Port Envy

Why Spokane business leaders and politicians are touring the state

Spokane lost, and Moses Lake won.

Two years ago, both cities desperately wanted the SGL Automotive Carbon Fibers plant, a new, hydroelectric-powered factory that would produce parts for BMW cars and 80 new jobs. Yet the company chose the city of 20,000 over the city of 200,000.

“We have the workforce, we have the property, the sites,” Greater Spokane Incorporated’s Robin Toth says. “But it wasn’t something where we could meet all the requirements.”

SGL required a port district, a separate government agency dedicated entirely to economic development. Moses Lake has one. Spokane doesn’t.

Toth says that GSI has considered asking 15 or 20 different businesses to locate in Spokane — only to find out they also required a port district. Spokane’s one of only two counties in the state without one. That’s why GSI has convened a Port District Task Force for about a year.

This week, more than 20 local leaders are visiting the ports of Moses Lake, Walla Walla and Benton. On the bus tour are Spokane and Spokane Valley council members, developers, a county commissioner and business reps from agriculture, aerospace, energy and construction.

If there is to be another attempt to create a port district in Spokane, it begins this week.

Port districts appeared in Washington a century ago as a way for the public to fight back against powerful railroad companies, giving publicly elected bodies direct control of marine ports.

But in the years since, as port districts spread throughout the state, ports evolved a more general purpose: Improve the local economy. They’re tasked with paving the way for businesses to move in and prosper. Ports can launch their own property taxes, bonds, levies and fees. They can erect their own infrastructure, creating buildings, roads, sewer and water systems. Additionally they can run marinas, airports and recreational facilities.

Yet, a port district also means another layer of government and another layer of taxes. Spokane voters haven’t been receptive. In 1982, they rejected, by four to one, an attempt to create a port district. Duane Alton, now known for his opposition to school district bond campaigns, led the opposition. His group, the Truth about Port Systems, argued port districts raise taxes for “corporate welfare.”

Al French, now a county commissioner, was part of the opposition. He had concerns that the port district would hurt business outside its boundaries. But 30 years later, as French prepares to ride the port-district tour bus, he says he’s come to support the idea.

Today’s law requires that any new port district cover the entire county, thus easing French’s concerns. Port districts have become necessary, he says, to “put us in a position where we can compete with the counties … that are quite frankly eating our lunch.”

The first stop on the bus tour is the port of Moses Lake. When Larsen Air Force Base closed in Moses Lake in 1966, the newly formed Moses Lake Port District took control. Today, the port controls 4700 acres*. Pat Jones, executive director of the port, doesn’t entirely credit the port with bringing the SGL factory to Moses Lake; he mostly credits the cheap hydroelectric power. But the district, he says, did connect the plant to the port’s industrial wastewater facility and helped the company get state grants.

When the bus stops at the Tri-Cities, Diahann Howard, director of economic development/governmental affairs for the Port of Benton, can speak to how port districts can quickly adapt.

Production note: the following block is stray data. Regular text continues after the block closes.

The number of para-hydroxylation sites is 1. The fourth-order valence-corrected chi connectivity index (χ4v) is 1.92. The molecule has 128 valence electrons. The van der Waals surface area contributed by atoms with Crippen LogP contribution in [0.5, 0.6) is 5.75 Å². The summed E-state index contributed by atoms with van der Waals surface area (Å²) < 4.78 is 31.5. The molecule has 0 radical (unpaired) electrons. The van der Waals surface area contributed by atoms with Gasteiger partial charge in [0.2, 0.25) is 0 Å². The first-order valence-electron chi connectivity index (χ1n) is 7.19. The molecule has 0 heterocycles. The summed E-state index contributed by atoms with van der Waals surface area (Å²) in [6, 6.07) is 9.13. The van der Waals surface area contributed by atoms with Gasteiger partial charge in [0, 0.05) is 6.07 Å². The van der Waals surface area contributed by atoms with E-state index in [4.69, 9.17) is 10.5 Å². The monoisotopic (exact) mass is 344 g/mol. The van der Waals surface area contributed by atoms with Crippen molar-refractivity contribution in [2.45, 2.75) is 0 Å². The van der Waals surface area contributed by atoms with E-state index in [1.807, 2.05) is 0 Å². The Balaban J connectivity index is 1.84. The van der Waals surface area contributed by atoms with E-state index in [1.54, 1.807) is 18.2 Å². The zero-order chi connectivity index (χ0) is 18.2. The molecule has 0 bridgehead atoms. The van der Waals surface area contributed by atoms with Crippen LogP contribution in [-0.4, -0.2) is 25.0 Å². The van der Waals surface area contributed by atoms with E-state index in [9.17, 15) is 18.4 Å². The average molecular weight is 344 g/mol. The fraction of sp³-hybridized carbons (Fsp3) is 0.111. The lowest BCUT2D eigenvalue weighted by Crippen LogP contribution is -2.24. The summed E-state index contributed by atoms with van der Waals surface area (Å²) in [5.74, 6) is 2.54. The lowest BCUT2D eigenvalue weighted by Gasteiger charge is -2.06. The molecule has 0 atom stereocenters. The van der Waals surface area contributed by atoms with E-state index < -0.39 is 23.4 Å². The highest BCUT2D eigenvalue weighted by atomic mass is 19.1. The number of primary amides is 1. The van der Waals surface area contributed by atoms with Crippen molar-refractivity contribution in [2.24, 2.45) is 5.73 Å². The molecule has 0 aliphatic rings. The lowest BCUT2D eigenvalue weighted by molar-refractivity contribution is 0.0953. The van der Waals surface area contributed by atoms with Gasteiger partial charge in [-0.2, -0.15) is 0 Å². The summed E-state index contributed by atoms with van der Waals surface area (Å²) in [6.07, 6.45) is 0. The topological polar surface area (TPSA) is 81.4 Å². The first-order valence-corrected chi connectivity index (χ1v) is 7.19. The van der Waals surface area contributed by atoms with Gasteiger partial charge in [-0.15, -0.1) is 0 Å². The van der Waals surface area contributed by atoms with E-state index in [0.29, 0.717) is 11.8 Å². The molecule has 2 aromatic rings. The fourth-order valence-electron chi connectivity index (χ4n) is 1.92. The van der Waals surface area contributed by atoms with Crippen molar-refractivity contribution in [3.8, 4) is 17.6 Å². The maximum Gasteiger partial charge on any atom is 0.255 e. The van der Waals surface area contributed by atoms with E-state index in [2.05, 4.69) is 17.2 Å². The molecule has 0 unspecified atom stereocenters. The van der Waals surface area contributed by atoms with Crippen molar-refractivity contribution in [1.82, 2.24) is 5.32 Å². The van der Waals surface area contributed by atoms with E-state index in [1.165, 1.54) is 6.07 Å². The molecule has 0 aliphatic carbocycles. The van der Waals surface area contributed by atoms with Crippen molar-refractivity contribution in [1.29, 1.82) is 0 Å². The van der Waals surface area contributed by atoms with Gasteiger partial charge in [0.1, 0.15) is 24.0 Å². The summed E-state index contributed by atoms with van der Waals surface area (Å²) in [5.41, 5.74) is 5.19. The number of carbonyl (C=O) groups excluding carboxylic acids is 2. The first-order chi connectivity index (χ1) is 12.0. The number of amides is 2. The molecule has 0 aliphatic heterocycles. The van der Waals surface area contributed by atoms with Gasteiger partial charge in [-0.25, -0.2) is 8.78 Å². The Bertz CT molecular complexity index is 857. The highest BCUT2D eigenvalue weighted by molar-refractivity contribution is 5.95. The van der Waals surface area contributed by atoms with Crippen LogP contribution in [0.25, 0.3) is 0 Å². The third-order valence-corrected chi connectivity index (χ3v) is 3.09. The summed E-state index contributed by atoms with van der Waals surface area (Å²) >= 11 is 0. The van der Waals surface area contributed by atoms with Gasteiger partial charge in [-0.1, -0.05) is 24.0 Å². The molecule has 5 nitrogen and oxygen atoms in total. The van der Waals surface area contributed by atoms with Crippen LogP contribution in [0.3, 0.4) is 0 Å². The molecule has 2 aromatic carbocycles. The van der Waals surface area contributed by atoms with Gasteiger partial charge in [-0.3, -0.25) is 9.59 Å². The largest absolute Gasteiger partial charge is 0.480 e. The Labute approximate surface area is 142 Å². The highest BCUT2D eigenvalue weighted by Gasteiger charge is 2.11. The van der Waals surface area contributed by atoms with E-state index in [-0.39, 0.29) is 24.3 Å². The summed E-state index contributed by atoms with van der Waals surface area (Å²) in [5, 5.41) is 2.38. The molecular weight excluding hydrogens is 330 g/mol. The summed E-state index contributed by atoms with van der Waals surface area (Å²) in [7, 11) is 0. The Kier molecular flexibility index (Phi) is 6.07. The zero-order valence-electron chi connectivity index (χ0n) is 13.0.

“We’re definitely more nimble,” Howard says. “If something doesn’t work out the way you expect it to, we find another way to make it work.” The port bought property and built roads to make way for a large warehouse that would distribute wine from a variety of producers. Although the warehouse was never constructed, the port found other uses for the vacant property.

“Now we have one nursery, 14 wineries, 120 new jobs and $60 million in private-sector investments,” Howard says. “It ended up being one of the big jewels in our portfolio.”

When the bus from Spokane arrives in Walla Walla, Jim Kuntz, executive director of the Port of Walla Walla, plans to show his guests the regional airport and the wine incubator building.

At the same time the Port of Walla Walla is not without its critics.

It once floated industrial revenue bonds to build a paper recycling plant next to the Boise-Cascade mill. But the recycling plant shut down, the owners defaulted and the bonds became useless.

“There is, I would say, a small group of people who do believe the Port of Walla Walla owns too much real estate, and owns too many buildings, and leases them for not-fair-market-value and hurts the real-estate market,” Kuntz says.

Rob Gragg, vice president of Crown West Realty in Spokane Valley, says that will be his primary concern on the tour.

“If I’m supporting something that could break the private property owners, I’m very much against it,” Gragg says. “It would be unfair for the government to build buildings that they can lease at a rate cheaper than any of us can using taxpayer dollars.”

Ultimately it depends on the way politicians design the port district. City Councilman Steve Salvatori, also on the tour, says he’s heard those concerns. He believes Spokane needs a port district, but should be required to stick to bringing large projects that local companies wouldn’t tackle on their own.

“It’s not going to mess with small stuff — it’s going to be out there elephant hunting,” Salvatori says. “If we just get competitive in the game, we can attract any company.”

*The original version of this story misstated the amount of acreage owned by the Port of Moses Lake.